- In this famous sharing marketplace, the average ride length is 320km. It is not surprising that one of the metric to choose the user to share the trip with is how ‘talkative’ he/she is. (Bla, Bla Bla, Bla Bla Bla).
- This is one of the information provided by this service, which in aggregate allow people to make a decision which is against what they were taught in their youth, that is, “Never get in a car with a stranger”. In fact, Bla Bla Car today is moving 4 million people per month, versus 870k monthly commuters in the Eurostar.
- To jump from the known to the unknown you need a force to pull you over the gap, that force is trust.
- Trust is often defined as a risk assessment on whether things will go right, but that makes trust sound rational and predictable, it is more accurately defined by a confident relationship with the unknown.
- You first have to trust the idea. You fundamentally trust the concept of a marketplace of people sharing long rides.
- Then you have to trust the platform. Essentially trusting the implementation of the idea – would Bla Bla car help you if you needed it? How would you get comfortable that the reviews in there are reliable, etc.
- Finally, you have to trust the other user. Once the above is granted, you still need to pick the user that you consider most trustworthy in the platform according to your own perception and to the key metrics given.
- Local Trust – based on the primitive concept of “village accountability”. Trust and reputation were a pillar of the success of an individual within his social context, betraying the trust of someone had a direct impact on the future ability of that individual to transact with others.
- Institutional Trust – as technology (e.g. transportation) increased the boundaries of the “village” in a business sense, people started to place trust in black box systems of authority such as legal contracts, institutions, governments etc. Trust becomes institutionalised and permission based.
- In this model, trust between peers becomes Opaque, Closed, Centralised, Licensed, Top-down.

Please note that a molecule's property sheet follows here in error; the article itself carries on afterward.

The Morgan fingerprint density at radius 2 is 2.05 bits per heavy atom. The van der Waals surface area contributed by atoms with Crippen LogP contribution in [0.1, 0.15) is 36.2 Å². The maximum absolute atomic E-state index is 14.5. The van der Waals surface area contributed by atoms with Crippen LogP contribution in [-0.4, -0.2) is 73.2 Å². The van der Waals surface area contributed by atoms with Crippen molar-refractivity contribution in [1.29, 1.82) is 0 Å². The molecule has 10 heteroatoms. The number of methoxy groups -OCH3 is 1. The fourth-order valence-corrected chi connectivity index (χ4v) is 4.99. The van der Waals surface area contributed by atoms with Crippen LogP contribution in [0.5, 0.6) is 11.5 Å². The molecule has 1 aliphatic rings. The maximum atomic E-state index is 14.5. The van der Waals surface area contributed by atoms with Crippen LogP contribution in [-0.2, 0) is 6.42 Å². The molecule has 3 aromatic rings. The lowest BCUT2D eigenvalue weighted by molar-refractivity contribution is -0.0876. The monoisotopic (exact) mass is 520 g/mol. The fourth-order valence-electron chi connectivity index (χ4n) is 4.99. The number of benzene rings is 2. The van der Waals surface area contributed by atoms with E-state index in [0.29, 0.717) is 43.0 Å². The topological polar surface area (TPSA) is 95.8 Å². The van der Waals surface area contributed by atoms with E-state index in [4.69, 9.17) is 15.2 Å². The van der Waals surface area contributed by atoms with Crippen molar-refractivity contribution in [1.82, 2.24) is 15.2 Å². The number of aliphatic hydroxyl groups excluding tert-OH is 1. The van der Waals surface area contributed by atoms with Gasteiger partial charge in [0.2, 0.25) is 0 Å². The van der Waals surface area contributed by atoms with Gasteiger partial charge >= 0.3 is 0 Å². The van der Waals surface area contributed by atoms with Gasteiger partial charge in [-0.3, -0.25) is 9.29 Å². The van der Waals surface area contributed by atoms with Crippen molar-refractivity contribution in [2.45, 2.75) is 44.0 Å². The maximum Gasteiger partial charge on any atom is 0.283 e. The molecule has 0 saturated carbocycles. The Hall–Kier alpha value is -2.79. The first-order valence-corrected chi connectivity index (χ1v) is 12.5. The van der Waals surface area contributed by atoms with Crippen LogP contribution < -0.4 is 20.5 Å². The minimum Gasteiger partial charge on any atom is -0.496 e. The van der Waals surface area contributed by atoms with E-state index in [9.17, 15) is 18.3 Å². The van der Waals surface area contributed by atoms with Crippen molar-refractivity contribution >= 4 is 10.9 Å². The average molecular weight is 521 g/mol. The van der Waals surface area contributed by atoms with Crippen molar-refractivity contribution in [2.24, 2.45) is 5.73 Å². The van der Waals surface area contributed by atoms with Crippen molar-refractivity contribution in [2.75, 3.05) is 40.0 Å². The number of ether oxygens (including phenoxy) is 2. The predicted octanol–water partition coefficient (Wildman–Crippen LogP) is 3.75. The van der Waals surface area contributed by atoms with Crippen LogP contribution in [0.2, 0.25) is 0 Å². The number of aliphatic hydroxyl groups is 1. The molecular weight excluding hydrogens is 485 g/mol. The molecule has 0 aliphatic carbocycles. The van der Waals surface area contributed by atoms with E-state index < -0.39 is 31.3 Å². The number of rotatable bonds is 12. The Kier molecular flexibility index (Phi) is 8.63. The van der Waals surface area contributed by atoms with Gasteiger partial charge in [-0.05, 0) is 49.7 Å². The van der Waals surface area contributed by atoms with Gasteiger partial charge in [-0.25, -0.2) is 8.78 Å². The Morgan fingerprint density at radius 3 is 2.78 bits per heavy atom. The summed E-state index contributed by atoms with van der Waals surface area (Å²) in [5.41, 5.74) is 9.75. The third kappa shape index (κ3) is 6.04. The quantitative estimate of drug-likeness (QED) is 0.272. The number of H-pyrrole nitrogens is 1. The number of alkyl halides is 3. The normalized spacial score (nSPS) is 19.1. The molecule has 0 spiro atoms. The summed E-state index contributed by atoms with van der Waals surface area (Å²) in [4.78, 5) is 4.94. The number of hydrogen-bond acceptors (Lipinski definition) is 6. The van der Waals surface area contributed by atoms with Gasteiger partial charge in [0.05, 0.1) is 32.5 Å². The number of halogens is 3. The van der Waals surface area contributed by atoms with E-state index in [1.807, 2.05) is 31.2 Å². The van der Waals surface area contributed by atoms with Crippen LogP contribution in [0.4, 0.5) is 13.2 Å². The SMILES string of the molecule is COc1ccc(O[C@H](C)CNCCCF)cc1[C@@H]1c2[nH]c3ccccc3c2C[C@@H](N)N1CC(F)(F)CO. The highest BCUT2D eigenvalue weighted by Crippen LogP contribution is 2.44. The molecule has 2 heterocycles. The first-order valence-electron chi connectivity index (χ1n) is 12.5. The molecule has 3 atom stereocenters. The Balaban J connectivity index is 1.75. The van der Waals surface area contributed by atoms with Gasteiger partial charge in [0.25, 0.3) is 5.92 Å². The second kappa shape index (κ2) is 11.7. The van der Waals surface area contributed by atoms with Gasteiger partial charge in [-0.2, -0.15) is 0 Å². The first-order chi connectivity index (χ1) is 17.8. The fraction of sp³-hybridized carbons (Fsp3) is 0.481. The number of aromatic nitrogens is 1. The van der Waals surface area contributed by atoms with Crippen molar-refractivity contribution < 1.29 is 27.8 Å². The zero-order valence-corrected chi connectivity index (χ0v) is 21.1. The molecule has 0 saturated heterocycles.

- Institutional trust, however, seems to be under continuous challenges in the digital age, an alternative model is emerging.
- Distributed Trust – DNA of peer trust is built on Transparent, Inclusive, Decentralised, Accountable, Bottom up.
- Trust has been unbundled from central authorities and inverted to become bottom up.
- An example could be the change of behaviour that reputation systems with mutual (seller and buyer) ratings are having.
- Botsman has a great example in an HBR article (link)
“I used too many towels and carelessly left them on the floor. It’s not something I’ve thought much about before: I leave the hotel and who’s to know? But something struck me as I walked out the door. I would never do this as a guest staying in a place on Airbnb. I behave differently because of the reputation system in place that means not only do I rate hosts, but they rate me. Trust lies intimately between the perceptions of the two users.“
- This model re-introduces the accountability that made local trust networks so valid, but in ways and on a scale never seen before.
Technology such as Blockchain, which in its simplest definition is a ledger of assets, which are followed and recorded in their movement through the network, is indeed working on these same assumptions. By making the trust leap reliable only on the first two elements of the stack, idea and platform, it allows transactions between anonymous actors to be something which is actually feasible, and scalable.